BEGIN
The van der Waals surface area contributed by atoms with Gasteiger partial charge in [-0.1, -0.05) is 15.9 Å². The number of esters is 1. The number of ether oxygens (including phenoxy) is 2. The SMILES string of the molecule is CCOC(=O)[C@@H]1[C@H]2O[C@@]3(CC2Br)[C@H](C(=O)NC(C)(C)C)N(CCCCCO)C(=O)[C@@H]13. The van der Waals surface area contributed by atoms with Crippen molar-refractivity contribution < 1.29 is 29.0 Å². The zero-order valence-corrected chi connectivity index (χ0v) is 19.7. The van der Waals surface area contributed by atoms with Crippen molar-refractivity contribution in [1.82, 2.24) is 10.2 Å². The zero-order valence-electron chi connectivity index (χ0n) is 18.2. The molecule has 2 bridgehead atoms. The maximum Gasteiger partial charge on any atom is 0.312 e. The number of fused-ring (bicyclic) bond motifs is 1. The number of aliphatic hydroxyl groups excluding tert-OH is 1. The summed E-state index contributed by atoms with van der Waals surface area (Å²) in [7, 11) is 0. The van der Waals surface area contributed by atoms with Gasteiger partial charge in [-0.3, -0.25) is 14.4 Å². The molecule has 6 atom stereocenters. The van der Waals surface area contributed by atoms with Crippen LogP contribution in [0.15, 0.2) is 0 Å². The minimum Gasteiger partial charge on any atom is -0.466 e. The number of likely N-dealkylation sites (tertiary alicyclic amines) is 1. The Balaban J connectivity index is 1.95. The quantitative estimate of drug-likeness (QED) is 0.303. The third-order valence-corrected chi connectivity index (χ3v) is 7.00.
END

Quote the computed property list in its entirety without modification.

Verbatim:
The van der Waals surface area contributed by atoms with Gasteiger partial charge in [-0.1, -0.05) is 15.9 Å². The number of esters is 1. The number of ether oxygens (including phenoxy) is 2. The SMILES string of the molecule is CCOC(=O)[C@@H]1[C@H]2O[C@@]3(CC2Br)[C@H](C(=O)NC(C)(C)C)N(CCCCCO)C(=O)[C@@H]13. The van der Waals surface area contributed by atoms with Crippen molar-refractivity contribution < 1.29 is 29.0 Å². The zero-order valence-corrected chi connectivity index (χ0v) is 19.7. The van der Waals surface area contributed by atoms with Crippen molar-refractivity contribution in [1.82, 2.24) is 10.2 Å². The zero-order valence-electron chi connectivity index (χ0n) is 18.2. The molecule has 2 bridgehead atoms. The maximum Gasteiger partial charge on any atom is 0.312 e. The number of fused-ring (bicyclic) bond motifs is 1. The number of aliphatic hydroxyl groups excluding tert-OH is 1. The summed E-state index contributed by atoms with van der Waals surface area (Å²) in [7, 11) is 0. The van der Waals surface area contributed by atoms with Gasteiger partial charge in [-0.3, -0.25) is 14.4 Å². The molecule has 6 atom stereocenters. The van der Waals surface area contributed by atoms with Crippen LogP contribution in [0.15, 0.2) is 0 Å². The minimum Gasteiger partial charge on any atom is -0.466 e. The number of likely N-dealkylation sites (tertiary alicyclic amines) is 1. The Balaban J connectivity index is 1.95. The quantitative estimate of drug-likeness (QED) is 0.303. The third-order valence-corrected chi connectivity index (χ3v) is 7.00.